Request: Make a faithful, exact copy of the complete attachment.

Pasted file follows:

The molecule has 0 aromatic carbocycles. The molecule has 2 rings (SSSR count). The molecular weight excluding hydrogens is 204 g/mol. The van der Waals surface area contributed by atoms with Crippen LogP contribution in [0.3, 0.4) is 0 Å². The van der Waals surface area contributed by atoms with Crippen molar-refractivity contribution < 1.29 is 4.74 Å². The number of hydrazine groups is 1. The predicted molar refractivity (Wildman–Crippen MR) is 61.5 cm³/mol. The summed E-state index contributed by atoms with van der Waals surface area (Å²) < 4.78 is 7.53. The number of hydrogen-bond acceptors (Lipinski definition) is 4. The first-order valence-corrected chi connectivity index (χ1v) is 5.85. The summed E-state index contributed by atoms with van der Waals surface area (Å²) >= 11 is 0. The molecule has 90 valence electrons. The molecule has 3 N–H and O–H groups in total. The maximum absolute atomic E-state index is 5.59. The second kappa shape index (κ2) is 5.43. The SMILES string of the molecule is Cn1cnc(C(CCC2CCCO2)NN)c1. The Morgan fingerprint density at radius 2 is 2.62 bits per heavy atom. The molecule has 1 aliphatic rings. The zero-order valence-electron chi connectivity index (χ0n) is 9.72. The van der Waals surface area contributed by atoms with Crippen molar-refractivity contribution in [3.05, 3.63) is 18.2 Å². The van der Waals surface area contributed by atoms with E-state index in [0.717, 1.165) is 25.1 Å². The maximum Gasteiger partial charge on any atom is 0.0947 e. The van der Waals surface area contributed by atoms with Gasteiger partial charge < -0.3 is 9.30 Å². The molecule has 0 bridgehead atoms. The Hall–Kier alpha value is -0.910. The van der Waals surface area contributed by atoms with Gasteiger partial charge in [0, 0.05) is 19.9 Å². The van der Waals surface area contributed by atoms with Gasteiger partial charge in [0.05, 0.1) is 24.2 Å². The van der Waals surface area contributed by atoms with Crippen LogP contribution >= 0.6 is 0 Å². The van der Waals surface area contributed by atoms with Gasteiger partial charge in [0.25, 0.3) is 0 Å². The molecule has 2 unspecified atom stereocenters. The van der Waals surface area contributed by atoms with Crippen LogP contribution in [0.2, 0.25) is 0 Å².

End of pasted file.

The molecule has 0 aromatic carbocycles. The molecule has 2 rings (SSSR count). The molecular weight excluding hydrogens is 204 g/mol. The van der Waals surface area contributed by atoms with Crippen LogP contribution in [0.3, 0.4) is 0 Å². The van der Waals surface area contributed by atoms with Crippen molar-refractivity contribution < 1.29 is 4.74 Å². The number of hydrazine groups is 1. The predicted molar refractivity (Wildman–Crippen MR) is 61.5 cm³/mol. The summed E-state index contributed by atoms with van der Waals surface area (Å²) < 4.78 is 7.53. The number of hydrogen-bond acceptors (Lipinski definition) is 4. The first-order valence-corrected chi connectivity index (χ1v) is 5.85. The summed E-state index contributed by atoms with van der Waals surface area (Å²) >= 11 is 0. The molecule has 90 valence electrons. The molecule has 3 N–H and O–H groups in total. The maximum absolute atomic E-state index is 5.59. The second kappa shape index (κ2) is 5.43. The SMILES string of the molecule is Cn1cnc(C(CCC2CCCO2)NN)c1. The Morgan fingerprint density at radius 2 is 2.62 bits per heavy atom. The molecule has 1 aliphatic rings. The zero-order valence-electron chi connectivity index (χ0n) is 9.72. The van der Waals surface area contributed by atoms with Crippen molar-refractivity contribution in [3.05, 3.63) is 18.2 Å². The van der Waals surface area contributed by atoms with E-state index in [0.717, 1.165) is 25.1 Å². The maximum Gasteiger partial charge on any atom is 0.0947 e. The van der Waals surface area contributed by atoms with Gasteiger partial charge < -0.3 is 9.30 Å². The molecule has 0 bridgehead atoms. The Hall–Kier alpha value is -0.910. The van der Waals surface area contributed by atoms with Gasteiger partial charge in [0, 0.05) is 19.9 Å². The van der Waals surface area contributed by atoms with Gasteiger partial charge in [0.05, 0.1) is 24.2 Å². The van der Waals surface area contributed by atoms with Crippen LogP contribution >= 0.6 is 0 Å². The van der Waals surface area contributed by atoms with Gasteiger partial charge in [0.25, 0.3) is 0 Å². The molecule has 2 unspecified atom stereocenters. The van der Waals surface area contributed by atoms with Crippen LogP contribution in [0.2, 0.25) is 0 Å².